If you do want to have a hearing before a judge, it is very important that you or your representative appear either in person, by video teleconferencing, or by telephone (in extraordinary circumstances) at the scheduled hearing. However, please note that the Agency determines the manner of appearance. We will provide notice of the hearing date, location, and issues to be decided at least 75 days before the hearing. If for any reason you cannot make it to your hearing, contact the hearing office in writing, as soon as possible before the hearing, but not later than 5 days before the date set for the hearing or 30 days after receiving the notice of hearing, whichever is earlier, and explain why you cannot attend. If you do not attend the scheduled hearing, you may lose your appeal rights and benefits.
We may pay you for travel costs if the distance to the hearing from your home is more than 75 miles one way. If you need money for reasonable and necessary travel costs, tell the judge as soon as possible before the hearing.
In a disability case, the judge may also want you to have more medical exams or tests. We will pay for any exam or test that we require and schedule it for you.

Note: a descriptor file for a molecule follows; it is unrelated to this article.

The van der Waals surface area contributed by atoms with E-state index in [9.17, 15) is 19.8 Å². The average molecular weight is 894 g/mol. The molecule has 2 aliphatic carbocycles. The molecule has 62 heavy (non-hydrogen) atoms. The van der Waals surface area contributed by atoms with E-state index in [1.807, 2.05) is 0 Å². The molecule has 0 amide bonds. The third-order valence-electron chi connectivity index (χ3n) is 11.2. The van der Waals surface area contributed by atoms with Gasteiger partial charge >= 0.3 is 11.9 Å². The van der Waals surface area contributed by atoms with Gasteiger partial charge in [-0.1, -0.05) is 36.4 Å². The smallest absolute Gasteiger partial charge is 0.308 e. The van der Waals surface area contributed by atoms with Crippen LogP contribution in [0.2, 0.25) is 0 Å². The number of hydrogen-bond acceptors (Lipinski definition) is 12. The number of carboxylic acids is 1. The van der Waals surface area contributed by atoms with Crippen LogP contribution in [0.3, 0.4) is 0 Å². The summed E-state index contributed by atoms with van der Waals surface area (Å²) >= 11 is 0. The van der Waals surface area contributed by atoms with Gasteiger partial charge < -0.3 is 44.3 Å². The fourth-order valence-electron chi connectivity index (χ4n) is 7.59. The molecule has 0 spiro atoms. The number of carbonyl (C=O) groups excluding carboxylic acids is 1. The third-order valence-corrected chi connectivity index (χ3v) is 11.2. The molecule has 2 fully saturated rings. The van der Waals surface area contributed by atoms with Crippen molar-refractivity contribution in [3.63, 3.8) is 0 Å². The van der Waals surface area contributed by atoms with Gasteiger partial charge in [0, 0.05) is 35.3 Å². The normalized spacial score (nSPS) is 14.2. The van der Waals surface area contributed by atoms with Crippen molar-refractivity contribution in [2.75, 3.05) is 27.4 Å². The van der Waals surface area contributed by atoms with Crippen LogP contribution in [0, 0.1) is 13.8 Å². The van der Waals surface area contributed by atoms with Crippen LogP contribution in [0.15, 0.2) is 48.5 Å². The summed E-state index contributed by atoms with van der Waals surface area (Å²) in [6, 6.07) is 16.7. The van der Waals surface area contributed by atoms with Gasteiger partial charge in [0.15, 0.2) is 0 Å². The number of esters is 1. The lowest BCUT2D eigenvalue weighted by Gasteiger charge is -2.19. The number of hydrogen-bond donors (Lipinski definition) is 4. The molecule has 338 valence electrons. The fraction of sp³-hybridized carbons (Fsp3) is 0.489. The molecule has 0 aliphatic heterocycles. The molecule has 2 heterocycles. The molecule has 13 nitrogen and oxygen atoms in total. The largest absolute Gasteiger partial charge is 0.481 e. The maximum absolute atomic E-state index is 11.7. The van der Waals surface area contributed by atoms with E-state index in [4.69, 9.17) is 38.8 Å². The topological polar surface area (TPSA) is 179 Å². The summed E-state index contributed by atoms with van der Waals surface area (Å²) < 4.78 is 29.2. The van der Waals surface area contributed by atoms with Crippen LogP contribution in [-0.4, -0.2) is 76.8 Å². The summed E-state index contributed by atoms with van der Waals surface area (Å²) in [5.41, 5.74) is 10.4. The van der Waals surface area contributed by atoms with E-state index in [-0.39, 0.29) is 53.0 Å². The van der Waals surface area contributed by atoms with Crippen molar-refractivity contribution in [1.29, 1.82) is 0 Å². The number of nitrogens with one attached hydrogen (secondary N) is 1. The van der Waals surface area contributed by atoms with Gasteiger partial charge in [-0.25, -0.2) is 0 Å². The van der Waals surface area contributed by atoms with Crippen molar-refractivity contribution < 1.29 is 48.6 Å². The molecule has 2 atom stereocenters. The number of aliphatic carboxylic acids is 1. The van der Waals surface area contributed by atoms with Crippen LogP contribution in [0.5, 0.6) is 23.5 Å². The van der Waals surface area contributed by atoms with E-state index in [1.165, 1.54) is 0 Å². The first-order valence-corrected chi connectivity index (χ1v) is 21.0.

The judge may ask other witnesses, such as medical and vocational experts to testify at the hearing. At least 10 business days before the hearing, you (or your representative, if you have one) may ask the judge to order certain witnesses to attend the hearing, and the judge will decide if the witness’ testimony is reasonably necessary. During the hearing, the judge will explain your case and may ask you and any of your witnesses questions. You may also ask any witnesses questions and present new evidence under certain circumstances.
You (or your representative, if you have one) must inform the judge about or submit all written evidence, objections to the issues, and pre-hearing written statements no later than 5 business days prior to the scheduled hearing and must submit subpoena requests no later than 10 business days prior to the hearing. The judge may decline to obtain or consider late submissions of evidence, objections, written statements, or subpoena requests unless you meet certain requirements listed in Social Security’s rules at 20 CFR 404.935(b) and 416.1435(b).
The hearing is informal, but we make an audio recording. You may ask for a copy of the hearing recording.
The judge will send you (and your representative, if you have one) a copy of the hearing decision.
3. APPEALS COUNCIL